He had previously written home about his experiences, a letter being published in the Sydney Morning Herald in June 1915.

"We started landing last Sunday morning at about 4 o’clock under a heavy hail of fire from everything the Turks could bring to bear on us. We landed at about 4.20 on Gallipoli peninsula. The Turks brought their machine guns and rifles right to the water’s edge, just inside the scrub, where they entrenched. When the boats reached the beach the Turks brought such a heavy fire on them from the trenches whilst a hail of shrapnel poured down from the forts that in some of the boats every man was killed or wounded before he got to the shore.

"Some of the third brigade were so close when they reached the shore that they jumped from the boats and made a bayonet charge. The Turks however did not wait for them and cleared as hard as they could go. When I landed it was fairly dark and I was told to go to the firing line at once, in fact I think I was one of the first from the 3rd battalion to be sent to the firing line. I was acting second in command in my company and I took the company less one platoon and was going to the centre of the line when a staff officer told me to reinforce the right of our position as they had suffered a lot of casualties and were likely to be pushed back at any moment. The rest of the 3rd went to the left so I saw no more of that battalion.

"I was never so tired in my life as when we were going to the right. We had hills and gullies to climb and the hills were so steep. I kept my men at it as hard as I could go, aided by my sergeant major, a man in splendid condition. We had a couple of slight halts before we got into position. By this time we had all dropped our packs – it was essentially that we get to the firing line as quickly as we could. When we got there the enemy’s firing line was only 200 yards from us but we could not see them because they were entrenched. We were on a perfectly flat piece of ground without any cover and with low scrub about 18 inches between us. We could not entrench because we would have been shot doing it. All we could do was lie as flat as possible and keep our fire, under clouds of rifle bullets and shells.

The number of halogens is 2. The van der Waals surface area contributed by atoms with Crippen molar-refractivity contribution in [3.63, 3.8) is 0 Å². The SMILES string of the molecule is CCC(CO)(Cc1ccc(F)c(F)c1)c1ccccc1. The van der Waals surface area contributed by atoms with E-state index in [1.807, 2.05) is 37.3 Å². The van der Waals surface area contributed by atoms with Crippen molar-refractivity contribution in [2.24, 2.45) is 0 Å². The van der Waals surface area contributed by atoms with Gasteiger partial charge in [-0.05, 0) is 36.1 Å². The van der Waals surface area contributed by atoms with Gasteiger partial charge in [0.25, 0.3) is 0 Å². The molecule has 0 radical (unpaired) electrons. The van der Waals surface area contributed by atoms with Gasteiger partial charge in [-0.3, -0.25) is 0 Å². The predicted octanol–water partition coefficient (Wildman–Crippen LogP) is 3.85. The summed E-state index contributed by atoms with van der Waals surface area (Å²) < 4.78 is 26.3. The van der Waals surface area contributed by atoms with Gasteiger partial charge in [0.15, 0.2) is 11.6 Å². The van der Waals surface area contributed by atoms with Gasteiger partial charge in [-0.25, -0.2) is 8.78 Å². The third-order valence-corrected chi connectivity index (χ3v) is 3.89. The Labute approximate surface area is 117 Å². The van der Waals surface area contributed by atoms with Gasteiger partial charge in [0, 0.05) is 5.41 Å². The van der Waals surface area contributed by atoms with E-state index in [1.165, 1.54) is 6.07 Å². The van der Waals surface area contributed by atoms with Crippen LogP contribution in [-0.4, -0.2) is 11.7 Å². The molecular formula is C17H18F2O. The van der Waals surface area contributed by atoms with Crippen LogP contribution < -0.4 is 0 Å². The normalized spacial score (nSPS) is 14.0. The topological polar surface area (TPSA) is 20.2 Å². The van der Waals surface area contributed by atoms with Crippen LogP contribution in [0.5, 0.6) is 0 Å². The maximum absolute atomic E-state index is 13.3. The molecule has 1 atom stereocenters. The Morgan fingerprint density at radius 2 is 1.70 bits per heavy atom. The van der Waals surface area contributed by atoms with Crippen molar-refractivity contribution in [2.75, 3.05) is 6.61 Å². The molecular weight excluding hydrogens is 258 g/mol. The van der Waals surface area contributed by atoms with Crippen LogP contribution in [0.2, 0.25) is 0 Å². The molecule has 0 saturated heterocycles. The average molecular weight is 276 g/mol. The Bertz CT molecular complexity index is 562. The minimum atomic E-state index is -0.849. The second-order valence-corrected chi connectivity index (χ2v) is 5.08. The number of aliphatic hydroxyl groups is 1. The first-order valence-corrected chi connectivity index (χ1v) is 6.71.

"That was the worst of it, being fired at and not being able to fire back at anything. On our left the men were entrenched. At 2pm some New Zealand troops coming to reinforce us lost all of their officers. I ran back to bring them up to the firing line. I brought them all up and was just falling to my face when a bullet hit me on the left shoulder, coming out the small of my back. At 4pm was the first we saw the Turks. They came within 100 yards of us to make a bayonet charge. When they got to 100 yards we could see them plainly and fired as hard as we could. They got up to charge and we got up to meet them firing. They charged to within 50 yards of us and then turned and bolted – that was when we got some firing in. I was firing my pistol and revolver as hard as I could. Just then the shrapnel opened on us. I was hit in the side but it did not go deep. At 9pm some soldiers cut my equipment off and got me back down to the beach. At 1 am I was dressed and sent back here. I am doing well and hope to get back to it soon."

After recovering from his wounds he returned to his unit and was promoted to Captain. However in late July he was shot in the head, only to die on 2 August while onboard a hospital ship.

Captain Edward MacFarlane MacFarlane is commemorated on the Lone Pine Memorial, Gallipoli.